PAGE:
What I wrote about Andy Karzas's comments concerning the pitch of the Auer
records can be explained by the following. Based upon my notes from the
On August 1, 1983, I played the two Auer records when Andy was here. I
played them using my Technics SP-15 turntable. It has an LED speed change
display. Additionally, I have a chart devised by a WFMT engineer that lists
the very small up- or down- SP-15 increments in rpm terms. When I reached
-0.9 on the LED display, Andy said "stop." On the chart, that was 77.56 rpm.
The 12" Auer record contains Tchaikovsky's "Melodie," Op. 42#3. We
established (I don't remember how: it's been almost 29 years) that the key for
that transcription is E-Flat. At -0.9, Andy said "stop." "Start it again."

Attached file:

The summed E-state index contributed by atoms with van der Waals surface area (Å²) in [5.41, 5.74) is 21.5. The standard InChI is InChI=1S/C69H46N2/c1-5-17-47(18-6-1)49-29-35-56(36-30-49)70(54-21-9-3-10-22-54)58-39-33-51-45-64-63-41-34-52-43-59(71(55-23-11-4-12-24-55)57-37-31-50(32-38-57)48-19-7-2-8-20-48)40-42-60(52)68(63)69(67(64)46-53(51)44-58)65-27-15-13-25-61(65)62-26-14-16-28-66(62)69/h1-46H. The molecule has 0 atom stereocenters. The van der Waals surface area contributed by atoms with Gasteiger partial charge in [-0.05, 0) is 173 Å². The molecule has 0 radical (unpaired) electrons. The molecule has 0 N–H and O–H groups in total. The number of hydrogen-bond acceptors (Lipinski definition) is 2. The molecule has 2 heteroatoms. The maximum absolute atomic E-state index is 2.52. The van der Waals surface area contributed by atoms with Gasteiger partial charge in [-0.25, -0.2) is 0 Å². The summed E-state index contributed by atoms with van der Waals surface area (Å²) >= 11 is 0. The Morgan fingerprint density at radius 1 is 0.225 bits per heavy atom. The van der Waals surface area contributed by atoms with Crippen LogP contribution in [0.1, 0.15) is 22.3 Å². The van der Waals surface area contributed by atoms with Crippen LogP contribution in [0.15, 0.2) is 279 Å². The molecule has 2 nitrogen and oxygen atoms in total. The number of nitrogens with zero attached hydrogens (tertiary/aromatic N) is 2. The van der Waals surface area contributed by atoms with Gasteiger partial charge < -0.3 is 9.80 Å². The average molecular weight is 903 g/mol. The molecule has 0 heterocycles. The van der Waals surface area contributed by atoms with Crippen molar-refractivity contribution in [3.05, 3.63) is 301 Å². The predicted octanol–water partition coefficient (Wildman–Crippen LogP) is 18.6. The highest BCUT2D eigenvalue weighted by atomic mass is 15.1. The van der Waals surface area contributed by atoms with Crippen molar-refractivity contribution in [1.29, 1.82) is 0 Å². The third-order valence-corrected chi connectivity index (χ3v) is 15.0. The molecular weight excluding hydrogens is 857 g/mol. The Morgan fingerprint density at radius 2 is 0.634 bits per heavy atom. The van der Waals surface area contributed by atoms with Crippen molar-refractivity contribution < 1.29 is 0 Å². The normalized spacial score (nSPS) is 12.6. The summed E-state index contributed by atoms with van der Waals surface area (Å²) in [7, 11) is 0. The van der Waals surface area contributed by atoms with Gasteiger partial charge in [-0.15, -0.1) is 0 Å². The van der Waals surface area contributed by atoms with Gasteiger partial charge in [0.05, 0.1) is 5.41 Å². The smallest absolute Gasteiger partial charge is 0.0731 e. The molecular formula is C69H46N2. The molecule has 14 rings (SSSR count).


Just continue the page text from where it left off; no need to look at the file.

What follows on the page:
"All right. That's E-Flat." I also don't remember what we did about the
From: Patent Tactics, George Brock-Nannestad
Hello Don [Tait],
> The late Andy Karzas, who had absolute pitch, said the records play at
> 77.56 rpm.
- alas, absolute pitch is worthless unless you know what his mother's piano
was tuned to. In other words, an RPM is no good without a reference pitch,
typically for a or c.
If you have a number of records pitched by the late Andy Karzas, we may
determine his internal reference by measuring up the records.
I have tried to fit 77.56 into the discrete RPMs you get from a 60 Hz mains
with a suitable number of bars in the stroboscope: it does not quite fit the
one lower than 78.26, which would be 77.42. So his incredible precision must
have been obtained in a different way.
Personally, I would have thought 76 rpm would be the correct speed.